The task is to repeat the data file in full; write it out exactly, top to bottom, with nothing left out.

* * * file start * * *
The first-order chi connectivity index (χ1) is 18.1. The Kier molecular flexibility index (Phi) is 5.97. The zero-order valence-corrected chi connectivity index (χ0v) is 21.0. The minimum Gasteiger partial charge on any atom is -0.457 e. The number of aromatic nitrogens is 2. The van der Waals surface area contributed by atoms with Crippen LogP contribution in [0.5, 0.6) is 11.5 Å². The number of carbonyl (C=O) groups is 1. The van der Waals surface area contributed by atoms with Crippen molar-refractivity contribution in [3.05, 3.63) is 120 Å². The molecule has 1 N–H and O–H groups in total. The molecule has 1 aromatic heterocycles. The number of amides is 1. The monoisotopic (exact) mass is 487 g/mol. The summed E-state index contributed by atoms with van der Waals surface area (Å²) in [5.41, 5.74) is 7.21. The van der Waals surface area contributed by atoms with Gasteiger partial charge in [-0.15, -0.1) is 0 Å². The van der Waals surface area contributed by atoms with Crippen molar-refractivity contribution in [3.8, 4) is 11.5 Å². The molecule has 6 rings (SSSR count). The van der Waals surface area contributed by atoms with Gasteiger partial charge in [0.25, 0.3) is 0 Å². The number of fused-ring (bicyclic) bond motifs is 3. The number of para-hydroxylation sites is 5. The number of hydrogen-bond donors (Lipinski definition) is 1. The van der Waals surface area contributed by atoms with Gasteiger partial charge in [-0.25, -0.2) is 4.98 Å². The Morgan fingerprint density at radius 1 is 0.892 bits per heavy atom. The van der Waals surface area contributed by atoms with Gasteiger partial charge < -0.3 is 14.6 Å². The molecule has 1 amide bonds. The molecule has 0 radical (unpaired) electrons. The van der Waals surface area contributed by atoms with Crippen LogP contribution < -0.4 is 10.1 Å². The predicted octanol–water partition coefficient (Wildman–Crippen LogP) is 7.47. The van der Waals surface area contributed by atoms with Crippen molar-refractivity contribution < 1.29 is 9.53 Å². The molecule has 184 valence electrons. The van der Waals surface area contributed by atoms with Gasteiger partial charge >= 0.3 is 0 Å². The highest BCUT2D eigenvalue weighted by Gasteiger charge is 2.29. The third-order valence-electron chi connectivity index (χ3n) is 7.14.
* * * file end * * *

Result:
The first-order chi connectivity index (χ1) is 18.1. The Kier molecular flexibility index (Phi) is 5.97. The zero-order valence-corrected chi connectivity index (χ0v) is 21.0. The minimum Gasteiger partial charge on any atom is -0.457 e. The number of aromatic nitrogens is 2. The van der Waals surface area contributed by atoms with Crippen LogP contribution in [0.5, 0.6) is 11.5 Å². The number of carbonyl (C=O) groups is 1. The van der Waals surface area contributed by atoms with Crippen molar-refractivity contribution in [3.05, 3.63) is 120 Å². The molecule has 1 N–H and O–H groups in total. The molecule has 1 aromatic heterocycles. The number of amides is 1. The monoisotopic (exact) mass is 487 g/mol. The summed E-state index contributed by atoms with van der Waals surface area (Å²) in [5.41, 5.74) is 7.21. The van der Waals surface area contributed by atoms with Gasteiger partial charge in [-0.15, -0.1) is 0 Å². The van der Waals surface area contributed by atoms with Crippen molar-refractivity contribution in [3.8, 4) is 11.5 Å². The molecule has 6 rings (SSSR count). The van der Waals surface area contributed by atoms with Gasteiger partial charge in [0.25, 0.3) is 0 Å². The number of fused-ring (bicyclic) bond motifs is 3. The number of para-hydroxylation sites is 5. The number of hydrogen-bond donors (Lipinski definition) is 1. The van der Waals surface area contributed by atoms with Gasteiger partial charge in [-0.25, -0.2) is 4.98 Å². The Morgan fingerprint density at radius 1 is 0.892 bits per heavy atom. The van der Waals surface area contributed by atoms with Gasteiger partial charge < -0.3 is 14.6 Å². The molecule has 1 amide bonds. The molecule has 0 radical (unpaired) electrons. The van der Waals surface area contributed by atoms with Crippen LogP contribution < -0.4 is 10.1 Å². The predicted octanol–water partition coefficient (Wildman–Crippen LogP) is 7.47. The van der Waals surface area contributed by atoms with Crippen molar-refractivity contribution < 1.29 is 9.53 Å². The molecule has 184 valence electrons. The van der Waals surface area contributed by atoms with Gasteiger partial charge >= 0.3 is 0 Å². The highest BCUT2D eigenvalue weighted by Gasteiger charge is 2.29. The third-order valence-electron chi connectivity index (χ3n) is 7.14.